This remembrance of author Archie Satterfield was written by Jean Godden, "Seattle City Councilmember and former ink-stained wretch."
Three summers ago, I received an invitation to Archie Satterfield’s 75th birthday. It was typically Archie. Not a low-key local reception. No sir, instead he’d emptied his wallet to lease a chateau in the South of France for a week -- nine bedrooms and five baths -- and he wanted to fill the place with his friends. And fill it, he did with fellow journalists, acquaintances from his earlier five-year sojourn in France, and travelers whom he’d met on his many travels.
Archie gave a final party for his buddies mid-November and then, following a minor medical procedure, suffered a stroke and passed away on November 21, 2011, in Bellingham. The author of 40 books, an editor, reporter, and story teller, Archie grew up in the Missouri Ozarks. [Born June 18, 1933.] He retained something of that background, a faint Missouri twang and a courtly demeanor, even though he left the Ozarks barely out of his teens to join navy. He attended St. Louis University and the University of Missouri before moving to Seattle in 1959 and earning a bachelor’s degree in English from the University of Washington.
Archie was a giant of a man -- at a guess, maybe 6 foot 4 -- and broad. He wore a neat silver beard and generally topped it off with a straw hat. He had a wonderful crinkle of laugh lines around his eyes and often a tan from his years of traveling the world. In later years, he alternated his home address between Washington and Arizona. He earned his journalists’ stripes at both The Seattle Times and the Seattle Post-Intelligencer.
I first knew Archie as the editor of the Post-Intelligencer’s Sunday book review section. I was a beginning reporter and he was, as always, a generous mentor, offering advice and literary criticism (“keep it simple, stupid”). But, for such an imposing figure, he was the most peaceful of souls. I still recall one day when they were rearranging desks in the Post-Intelligencer features department and reporters were scrapping over who would sit where. Walking into the room, I was nearly knocked flat by Archie who was running in the opposite direction, eager to avoid a fight.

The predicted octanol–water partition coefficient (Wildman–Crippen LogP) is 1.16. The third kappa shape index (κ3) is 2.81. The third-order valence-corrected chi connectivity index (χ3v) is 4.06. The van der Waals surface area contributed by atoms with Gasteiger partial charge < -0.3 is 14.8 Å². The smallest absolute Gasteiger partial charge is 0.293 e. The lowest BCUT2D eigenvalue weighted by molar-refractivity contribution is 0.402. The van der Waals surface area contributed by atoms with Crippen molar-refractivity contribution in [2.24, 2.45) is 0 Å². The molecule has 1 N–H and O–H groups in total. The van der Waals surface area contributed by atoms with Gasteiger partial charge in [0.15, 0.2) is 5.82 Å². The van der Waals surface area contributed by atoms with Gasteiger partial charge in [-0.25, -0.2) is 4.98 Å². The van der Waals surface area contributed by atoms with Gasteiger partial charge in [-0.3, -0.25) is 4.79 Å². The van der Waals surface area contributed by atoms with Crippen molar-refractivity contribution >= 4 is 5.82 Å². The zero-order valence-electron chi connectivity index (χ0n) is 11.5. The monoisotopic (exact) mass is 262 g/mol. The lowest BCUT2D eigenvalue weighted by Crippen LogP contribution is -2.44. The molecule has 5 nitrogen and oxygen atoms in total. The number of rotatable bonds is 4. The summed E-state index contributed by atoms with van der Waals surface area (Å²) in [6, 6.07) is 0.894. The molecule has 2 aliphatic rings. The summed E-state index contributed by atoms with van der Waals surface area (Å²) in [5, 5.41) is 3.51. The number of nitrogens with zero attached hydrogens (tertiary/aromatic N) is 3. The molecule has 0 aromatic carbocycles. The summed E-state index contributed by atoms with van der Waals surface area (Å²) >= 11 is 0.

He was the founding editor of a regional magazine, Northwest Living, and edited the Museum of Flight News and Enetai, a magazine for riders of the Washington State Ferries. Since 1987, he had been a full-time writer of books and articles on history, travel and popular culture. He also commissioned histories for clients such as Alaska Airlines, Tillamook Cheese, Crescent Foods, and the City of Edmonds, Washington.
His 40-plus books have been published by a variety of national and regional publishing houses. Some have been in print for more than 30 years. He was devoted to music and writing and a lifelong learner and explorer. His friends, to whom he was devoted, will never forget his enthusiasm for the oddities and oddballs of life and his love of a good story.